2. A player becomes eligible for consideration by the NFF’s Honors Court 10 full seasons after his final year of intercollegiate football played.
3. While each nominee’s football achievements in college are of prime consideration, his post football record as a citizen is also weighed. He must have proven himself worthy as a citizen, carrying the ideals of football forward into his relations with his community. Consideration may also be given for academic honors and whether or not the candidate earned a college degree.
4. Players must have played their last year of intercollegiate football within the last 50 years*. For example, to be eligible for the 2021 ballot, the player must have played his last year in 1971 or thereafter. In addition, current professional players and/or coaches are not eligible until retirement.
5. A coach becomes eligible three full seasons after retirement or immediately following retirement provided he is at least 70 years old. Active coaches become eligible at 75 years of age. He must have been a head football coach for a minimum of 10 years and coached at least 100 games with a .600 winning percentage.
6. Nominations may only be submitted by the current athletics director, head coach or sports information director (SID) of a potential candidate’s collegiate institution. Nominations may also be submitted by the president/executive director of a dues-paying chapter of the National Football Foundation.
* Players that do not comply with the 50-year rule may still be eligible for consideration by the Football Bowl Subdivision and Divisional Veterans Committees. Veterans Committee candidates must still meet First Team All-America requirement.
- Including the 2021 Hall of Fame class, only 1,038 players and 223 coaches have been inducted into the College Football Hall of Fame from the nearly 5.47 million who have played or coached the game during the past 151 years. In other words, less than two one-hundredths of a percent (.02%) of the individuals who have played the game have earned this distinction.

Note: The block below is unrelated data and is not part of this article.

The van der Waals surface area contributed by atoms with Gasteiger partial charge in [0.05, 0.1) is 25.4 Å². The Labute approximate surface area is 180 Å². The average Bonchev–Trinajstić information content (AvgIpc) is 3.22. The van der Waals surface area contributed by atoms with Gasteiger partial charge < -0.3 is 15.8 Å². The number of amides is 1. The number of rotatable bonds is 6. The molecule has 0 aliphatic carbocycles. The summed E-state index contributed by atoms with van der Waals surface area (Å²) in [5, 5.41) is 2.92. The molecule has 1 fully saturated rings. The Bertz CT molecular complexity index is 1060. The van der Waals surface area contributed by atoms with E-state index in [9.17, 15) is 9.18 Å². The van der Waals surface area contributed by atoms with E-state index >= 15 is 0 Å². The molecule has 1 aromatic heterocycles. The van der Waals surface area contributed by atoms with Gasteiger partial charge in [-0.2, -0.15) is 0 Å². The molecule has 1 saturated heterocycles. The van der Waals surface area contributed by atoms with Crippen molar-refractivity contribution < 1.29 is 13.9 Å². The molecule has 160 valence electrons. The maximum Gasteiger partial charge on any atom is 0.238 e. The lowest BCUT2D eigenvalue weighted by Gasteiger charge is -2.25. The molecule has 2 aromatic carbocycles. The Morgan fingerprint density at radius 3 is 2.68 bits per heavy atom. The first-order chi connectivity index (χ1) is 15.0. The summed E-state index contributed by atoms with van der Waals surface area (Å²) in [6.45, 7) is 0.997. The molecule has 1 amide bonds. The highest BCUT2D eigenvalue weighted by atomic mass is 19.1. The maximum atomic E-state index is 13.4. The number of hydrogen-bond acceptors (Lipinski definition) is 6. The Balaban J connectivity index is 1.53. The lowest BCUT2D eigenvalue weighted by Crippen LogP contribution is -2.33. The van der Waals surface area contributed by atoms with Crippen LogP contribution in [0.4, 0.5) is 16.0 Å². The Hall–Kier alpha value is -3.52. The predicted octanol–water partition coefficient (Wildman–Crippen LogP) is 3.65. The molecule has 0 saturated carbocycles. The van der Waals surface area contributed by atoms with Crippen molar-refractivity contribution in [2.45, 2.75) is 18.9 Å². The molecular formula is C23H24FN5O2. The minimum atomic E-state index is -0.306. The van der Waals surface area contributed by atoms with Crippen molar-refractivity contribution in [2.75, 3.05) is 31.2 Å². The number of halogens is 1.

- Founded in 1947, The National Football Foundation & College Hall of Fame inducted its first class of inductees in 1951. The first class included 32 players and 22 coaches, including Illinois’ Red Grange, Notre Dame’s Knute Rockne, Amos Alonzo Stagg and Carlisle (PA)’s Jim Thorpe.
- 314 schools are represented with at least one College Football Hall of Famer.
- Induction for the 2021 Class will take place Dec. 7 during the 63rd NFF Annual Awards Dinner. The event will also feature the induction of the 2020 Hall of Fame Class.
About The National Football Foundation & College Hall of Fame
Founded in 1947 with early leadership from General Douglas MacArthur, legendary Army coach Earl “Red” Blaik and immortal journalist Grantland Rice, The National Football Foundation & College Hall of Fame is a non-profit educational organization that runs programs designed to use the power of amateur football in developing scholarship, citizenship and athletic achievement in young people. With 120 chapters and 12,000 members nationwide, NFF programs include the Chick-fil-A College Football Hall of Fame in Atlanta, Future for Football, The William V. Campbell Trophy® Presented by Mazda, the NFF National Scholar-Athlete Class Presented by Fidelity Investments and a series of initiatives to honor the legends of the past and inspire the leaders of the future. NFF corporate partners include Delta Air Lines, Fidelity Investments, Goodyear, Jostens, Mazda, the New York Athletic Club, the Pasadena Tournament of Roses and the Sports Business Journal. Follow us on Facebook, Instagram and Twitter @NFFNetwork and learn more at footballfoundation.org.